"I spent three years working my balls off and raised £7000 for an education but ultimately left with nothing – aside from a fair portfolio and a receding hairline.

"I honestly feel I lost a bit of my mind trying to keep on top of [it all]."

 

When I ask Matt about the prospect of tuition fees going above £9,000, he tells me:

 

"It’s already near-impossible for students from poorer backgrounds to even consider university. Raising the fees any more will no doubt prevent thousands more from going into higher education.

"There’s not enough support for poorer students but some of these great minds still need nurturing. Fees are rising  at an unreasonable rate and scholarships and grants are also struggling to keep up with the costs – most of these funding bodies are only able to offer £3000 to help cover tuition fees, which will soon be about £20,000 too short.

"University for much of Britain now means a lifetime of debt with no guarantee of a job or career."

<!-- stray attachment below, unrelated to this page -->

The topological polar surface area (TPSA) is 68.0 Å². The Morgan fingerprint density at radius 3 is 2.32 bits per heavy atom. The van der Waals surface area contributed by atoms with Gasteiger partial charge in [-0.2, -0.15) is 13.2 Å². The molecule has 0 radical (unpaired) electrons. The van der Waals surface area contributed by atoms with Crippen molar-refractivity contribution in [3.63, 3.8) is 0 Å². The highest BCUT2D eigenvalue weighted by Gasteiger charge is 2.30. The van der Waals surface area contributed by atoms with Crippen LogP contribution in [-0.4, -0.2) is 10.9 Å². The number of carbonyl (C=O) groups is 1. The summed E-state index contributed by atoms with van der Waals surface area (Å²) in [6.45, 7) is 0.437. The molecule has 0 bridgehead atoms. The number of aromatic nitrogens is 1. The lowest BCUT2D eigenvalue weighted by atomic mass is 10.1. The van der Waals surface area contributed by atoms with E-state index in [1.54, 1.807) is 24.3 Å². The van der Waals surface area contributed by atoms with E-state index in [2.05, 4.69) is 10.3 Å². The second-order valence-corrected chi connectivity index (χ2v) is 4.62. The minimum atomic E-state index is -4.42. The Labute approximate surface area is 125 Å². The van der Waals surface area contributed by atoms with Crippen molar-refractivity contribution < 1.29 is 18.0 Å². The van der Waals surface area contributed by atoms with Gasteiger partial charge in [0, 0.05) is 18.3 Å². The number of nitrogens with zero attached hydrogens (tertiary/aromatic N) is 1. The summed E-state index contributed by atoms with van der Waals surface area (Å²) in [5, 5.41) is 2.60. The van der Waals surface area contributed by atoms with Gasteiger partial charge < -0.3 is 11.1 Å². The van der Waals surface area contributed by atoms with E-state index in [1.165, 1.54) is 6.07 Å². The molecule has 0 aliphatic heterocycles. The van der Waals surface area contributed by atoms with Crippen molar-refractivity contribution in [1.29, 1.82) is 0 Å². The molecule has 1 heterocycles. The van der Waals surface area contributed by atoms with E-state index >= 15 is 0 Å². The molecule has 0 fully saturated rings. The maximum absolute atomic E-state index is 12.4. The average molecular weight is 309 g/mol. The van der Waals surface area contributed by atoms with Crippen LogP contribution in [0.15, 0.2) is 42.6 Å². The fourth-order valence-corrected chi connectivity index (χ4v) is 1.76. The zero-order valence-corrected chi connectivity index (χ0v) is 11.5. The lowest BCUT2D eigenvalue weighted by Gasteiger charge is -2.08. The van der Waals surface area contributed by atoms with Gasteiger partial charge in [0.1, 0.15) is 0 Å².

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Laura, 21, University of Manchester: "Fuck the government! They can suck my dick and keep their loans"

Currently studying for a Masters in Psychology at the University of Manchester, 21-year-old Laura juggles her classes with working at a bar part-time. Although her parents give her money for food, she says she'd "be fucked" without their help. She tells us:

 

"During my undergrad I worked on the bars at the student union so they were pretty lenient around exam time. But regular pubs/cafes can't let you have off a few weeks for exams,or a couple weeks for your dissertation.

"[Working part-time] gets kinda stressful and can be pretty shit because you end up spending all your time working and feeling like there's still not enough time left."

 

Even though Laura says she "can't imagine what it's like" having the pressure of working more hours to pay for food, she reckons high tuition fees aren't the biggest problem for students. After all, nobody has to see the £9,000 leaving their bank account each year. Laura says:

 

"In terms of the money for tuition fees I'm not really arsed. I doubt I'll ever be able to pay it back. I'm sure I'm in the same boat as a lot of others.

"Fuck the government! They can suck my dick and keep their loans!"

 

Ditto.